90%+ of American drivers steer by following the nose of the vehicle, with no awareness of the rear axle of the vehicle following them. In the same way that a similar number have no visceral feel for the starboard side of the vehicle. (The smaller the vehicle, the worse the parking job; lane-centered-ness).
A lifetime of poor situational awareness.
These drivers run over curbs with either axle, but ESPECIALLY the starboard rear; not to mention cutting corners. I find it quite common to observe badly worn shoulders on pickup truck front tires; low tire mileage; all due to drivers FAILING to complete their braking before turning. Rear tire sidewall scuffs/tears are also common.
The fact of driving a long-bed is that vehicle turns are made at a point much farther along the vehicle than the drivers seat as pivot; the driver sits quite far forward on a crew-cab, long-bed pickup.
In essence, all turns are made off of the REAR axle.
Add to this a diesel engine, 4WD and a bit of a load and you have a truck that weighs almost twice as much as a standard half-ton.Think of it this way: a nice ol' 2wd Chev 1500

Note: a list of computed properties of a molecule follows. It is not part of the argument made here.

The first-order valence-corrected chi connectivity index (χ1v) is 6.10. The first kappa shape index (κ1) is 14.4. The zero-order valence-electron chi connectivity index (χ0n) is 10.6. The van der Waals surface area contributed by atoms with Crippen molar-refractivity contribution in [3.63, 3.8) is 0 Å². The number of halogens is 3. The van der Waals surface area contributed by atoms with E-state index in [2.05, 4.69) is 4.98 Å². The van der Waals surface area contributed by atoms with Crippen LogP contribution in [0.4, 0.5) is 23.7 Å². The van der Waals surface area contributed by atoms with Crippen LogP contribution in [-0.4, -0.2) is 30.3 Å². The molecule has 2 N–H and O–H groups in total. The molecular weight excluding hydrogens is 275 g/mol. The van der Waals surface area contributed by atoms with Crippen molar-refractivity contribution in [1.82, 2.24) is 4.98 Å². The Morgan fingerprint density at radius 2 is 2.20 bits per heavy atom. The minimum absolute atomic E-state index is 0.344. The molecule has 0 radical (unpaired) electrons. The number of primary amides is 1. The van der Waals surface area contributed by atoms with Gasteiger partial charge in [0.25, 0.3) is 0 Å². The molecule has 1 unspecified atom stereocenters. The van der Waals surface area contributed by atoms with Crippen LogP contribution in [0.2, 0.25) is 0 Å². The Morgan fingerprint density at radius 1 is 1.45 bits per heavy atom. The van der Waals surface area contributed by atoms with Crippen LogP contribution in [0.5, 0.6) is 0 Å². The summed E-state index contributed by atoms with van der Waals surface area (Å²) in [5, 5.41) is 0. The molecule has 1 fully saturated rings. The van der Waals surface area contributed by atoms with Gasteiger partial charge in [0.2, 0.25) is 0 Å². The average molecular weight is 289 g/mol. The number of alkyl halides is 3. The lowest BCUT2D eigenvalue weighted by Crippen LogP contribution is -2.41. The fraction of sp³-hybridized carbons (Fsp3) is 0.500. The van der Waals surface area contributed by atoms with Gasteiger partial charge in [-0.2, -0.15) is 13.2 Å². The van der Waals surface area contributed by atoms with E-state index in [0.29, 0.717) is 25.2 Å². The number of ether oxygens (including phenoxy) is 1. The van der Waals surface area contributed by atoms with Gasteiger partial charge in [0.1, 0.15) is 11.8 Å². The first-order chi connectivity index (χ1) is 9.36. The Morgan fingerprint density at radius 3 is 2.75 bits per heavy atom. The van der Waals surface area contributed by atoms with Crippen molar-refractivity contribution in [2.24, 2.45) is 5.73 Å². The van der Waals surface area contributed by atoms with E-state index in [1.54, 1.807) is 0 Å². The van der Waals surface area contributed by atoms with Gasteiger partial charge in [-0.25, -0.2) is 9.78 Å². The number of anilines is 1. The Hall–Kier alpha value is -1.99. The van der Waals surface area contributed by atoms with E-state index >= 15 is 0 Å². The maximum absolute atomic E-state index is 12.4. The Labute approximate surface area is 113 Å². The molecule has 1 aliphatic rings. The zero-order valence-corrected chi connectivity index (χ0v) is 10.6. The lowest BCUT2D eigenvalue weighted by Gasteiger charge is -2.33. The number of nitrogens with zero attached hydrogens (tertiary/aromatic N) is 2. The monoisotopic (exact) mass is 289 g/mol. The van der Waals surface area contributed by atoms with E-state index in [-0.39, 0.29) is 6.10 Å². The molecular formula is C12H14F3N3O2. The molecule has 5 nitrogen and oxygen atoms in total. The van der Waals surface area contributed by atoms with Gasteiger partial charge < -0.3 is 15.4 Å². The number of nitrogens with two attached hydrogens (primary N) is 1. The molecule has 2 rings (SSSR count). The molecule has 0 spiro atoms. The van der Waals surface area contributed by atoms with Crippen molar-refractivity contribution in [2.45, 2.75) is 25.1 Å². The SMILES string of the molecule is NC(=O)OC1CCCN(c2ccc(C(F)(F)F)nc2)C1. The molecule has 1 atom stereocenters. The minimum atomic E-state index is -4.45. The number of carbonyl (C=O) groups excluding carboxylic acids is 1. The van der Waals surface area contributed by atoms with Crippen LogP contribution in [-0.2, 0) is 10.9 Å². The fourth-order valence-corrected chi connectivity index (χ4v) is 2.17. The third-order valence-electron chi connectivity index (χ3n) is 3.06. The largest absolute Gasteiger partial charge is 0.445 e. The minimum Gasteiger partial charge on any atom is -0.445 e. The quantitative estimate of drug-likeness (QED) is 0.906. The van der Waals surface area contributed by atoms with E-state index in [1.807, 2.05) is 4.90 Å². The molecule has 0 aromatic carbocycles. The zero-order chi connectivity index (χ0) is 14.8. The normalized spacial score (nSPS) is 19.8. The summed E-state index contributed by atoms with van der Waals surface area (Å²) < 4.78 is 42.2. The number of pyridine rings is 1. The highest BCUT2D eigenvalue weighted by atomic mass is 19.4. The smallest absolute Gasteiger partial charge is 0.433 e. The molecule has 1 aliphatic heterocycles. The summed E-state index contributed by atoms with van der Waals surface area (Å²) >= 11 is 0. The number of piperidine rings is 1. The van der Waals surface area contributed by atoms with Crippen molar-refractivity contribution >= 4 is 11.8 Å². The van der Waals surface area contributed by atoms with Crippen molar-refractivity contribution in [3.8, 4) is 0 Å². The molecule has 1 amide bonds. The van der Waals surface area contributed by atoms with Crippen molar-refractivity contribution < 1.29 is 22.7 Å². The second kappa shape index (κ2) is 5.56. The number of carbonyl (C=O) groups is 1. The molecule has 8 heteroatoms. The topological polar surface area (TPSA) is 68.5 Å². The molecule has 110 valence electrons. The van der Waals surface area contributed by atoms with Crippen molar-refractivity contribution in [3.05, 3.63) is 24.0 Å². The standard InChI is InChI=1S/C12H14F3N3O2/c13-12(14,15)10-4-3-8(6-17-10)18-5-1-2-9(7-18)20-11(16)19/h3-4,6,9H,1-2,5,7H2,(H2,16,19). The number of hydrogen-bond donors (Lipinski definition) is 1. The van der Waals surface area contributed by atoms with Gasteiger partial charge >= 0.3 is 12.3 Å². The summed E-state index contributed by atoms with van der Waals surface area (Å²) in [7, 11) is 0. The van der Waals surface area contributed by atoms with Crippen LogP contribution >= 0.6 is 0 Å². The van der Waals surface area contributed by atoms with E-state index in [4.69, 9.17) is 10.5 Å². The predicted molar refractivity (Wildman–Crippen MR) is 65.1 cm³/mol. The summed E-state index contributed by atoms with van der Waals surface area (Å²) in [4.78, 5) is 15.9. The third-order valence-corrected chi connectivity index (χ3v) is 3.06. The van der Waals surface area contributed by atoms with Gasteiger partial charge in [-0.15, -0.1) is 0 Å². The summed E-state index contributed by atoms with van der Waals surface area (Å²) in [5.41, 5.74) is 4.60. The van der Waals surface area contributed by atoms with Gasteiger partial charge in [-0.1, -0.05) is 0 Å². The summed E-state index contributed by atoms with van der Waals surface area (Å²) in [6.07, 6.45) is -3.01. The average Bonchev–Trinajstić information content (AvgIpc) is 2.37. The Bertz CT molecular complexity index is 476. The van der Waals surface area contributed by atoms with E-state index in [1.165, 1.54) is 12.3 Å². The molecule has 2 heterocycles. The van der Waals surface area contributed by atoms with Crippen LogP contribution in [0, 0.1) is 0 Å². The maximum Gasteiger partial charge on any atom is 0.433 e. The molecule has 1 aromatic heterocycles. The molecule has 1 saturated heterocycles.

is closer in weight to a Ford Taurus than it is to the truck described above.
It is very slow to start and to stop, and it's weight/gravity-center requires low speeds. (The reason I prefer a manual transmission in a truck, especially a diesel, is in the amount of extra control and finesse in these situations).
A long-bed requires in a turn that one pull far forward BEFORE cranking the wheel. Takes practice, but it can be done.
It is also the law. One MAY NOT cut corners (enter the others lane). The exception is in right-hand turns onto another street from the curb lane. Then one USUALLY has the R.O.W. a short distance until TV and TT have straightened out. (Yes, that means traffic has to back up, move out of your way; when you are moving legally and they are stationary you have the right of way.
Yes, one is the slowest vehicle on the road, NOT able to "keep up with traffic" that so panics the lemmings. 8,000-lbs, 22-feet long and brakes that are only okay considering average driver reaction times.
As with any truck (with prudent driver), one can adapt and travel, park, and manuever successfully. One is an "impediment to traffic" for only about 10,000-miles until practice is perfected.
But it requires knowledge of the laws, patience and proper LANE DISCIPLINE. One can become a smooth & graceful driver with proper attitude, confidence and acquired knowledge.
It will also make one a helluva lot better driver of all other ordinary conveyances.